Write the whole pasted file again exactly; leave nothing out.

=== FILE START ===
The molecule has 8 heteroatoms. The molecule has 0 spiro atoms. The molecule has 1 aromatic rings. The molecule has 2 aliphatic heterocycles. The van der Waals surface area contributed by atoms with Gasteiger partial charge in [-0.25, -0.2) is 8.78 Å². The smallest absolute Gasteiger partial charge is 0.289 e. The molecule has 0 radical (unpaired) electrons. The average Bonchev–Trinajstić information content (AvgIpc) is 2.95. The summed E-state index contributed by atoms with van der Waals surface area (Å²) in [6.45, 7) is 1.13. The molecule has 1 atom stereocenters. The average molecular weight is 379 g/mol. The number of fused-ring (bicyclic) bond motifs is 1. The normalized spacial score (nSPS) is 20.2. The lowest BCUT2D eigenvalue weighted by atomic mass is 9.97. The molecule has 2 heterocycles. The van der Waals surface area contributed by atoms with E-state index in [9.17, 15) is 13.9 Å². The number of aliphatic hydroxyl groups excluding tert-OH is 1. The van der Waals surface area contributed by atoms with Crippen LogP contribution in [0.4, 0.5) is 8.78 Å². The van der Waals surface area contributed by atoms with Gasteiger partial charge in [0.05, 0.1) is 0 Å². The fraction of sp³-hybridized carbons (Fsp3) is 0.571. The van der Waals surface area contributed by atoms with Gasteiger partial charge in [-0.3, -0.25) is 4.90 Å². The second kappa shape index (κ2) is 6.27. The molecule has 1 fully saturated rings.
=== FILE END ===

The molecule has 8 heteroatoms. The molecule has 0 spiro atoms. The molecule has 1 aromatic rings. The molecule has 2 aliphatic heterocycles. The van der Waals surface area contributed by atoms with Gasteiger partial charge in [-0.25, -0.2) is 8.78 Å². The smallest absolute Gasteiger partial charge is 0.289 e. The molecule has 0 radical (unpaired) electrons. The average Bonchev–Trinajstić information content (AvgIpc) is 2.95. The summed E-state index contributed by atoms with van der Waals surface area (Å²) in [6.45, 7) is 1.13. The molecule has 1 atom stereocenters. The average molecular weight is 379 g/mol. The number of fused-ring (bicyclic) bond motifs is 1. The normalized spacial score (nSPS) is 20.2. The lowest BCUT2D eigenvalue weighted by atomic mass is 9.97. The molecule has 2 heterocycles. The van der Waals surface area contributed by atoms with E-state index in [9.17, 15) is 13.9 Å². The number of aliphatic hydroxyl groups excluding tert-OH is 1. The van der Waals surface area contributed by atoms with Crippen LogP contribution in [0.4, 0.5) is 8.78 Å². The van der Waals surface area contributed by atoms with Gasteiger partial charge in [0.05, 0.1) is 0 Å². The fraction of sp³-hybridized carbons (Fsp3) is 0.571. The van der Waals surface area contributed by atoms with Gasteiger partial charge in [-0.3, -0.25) is 4.90 Å². The second kappa shape index (κ2) is 6.27. The molecule has 1 fully saturated rings.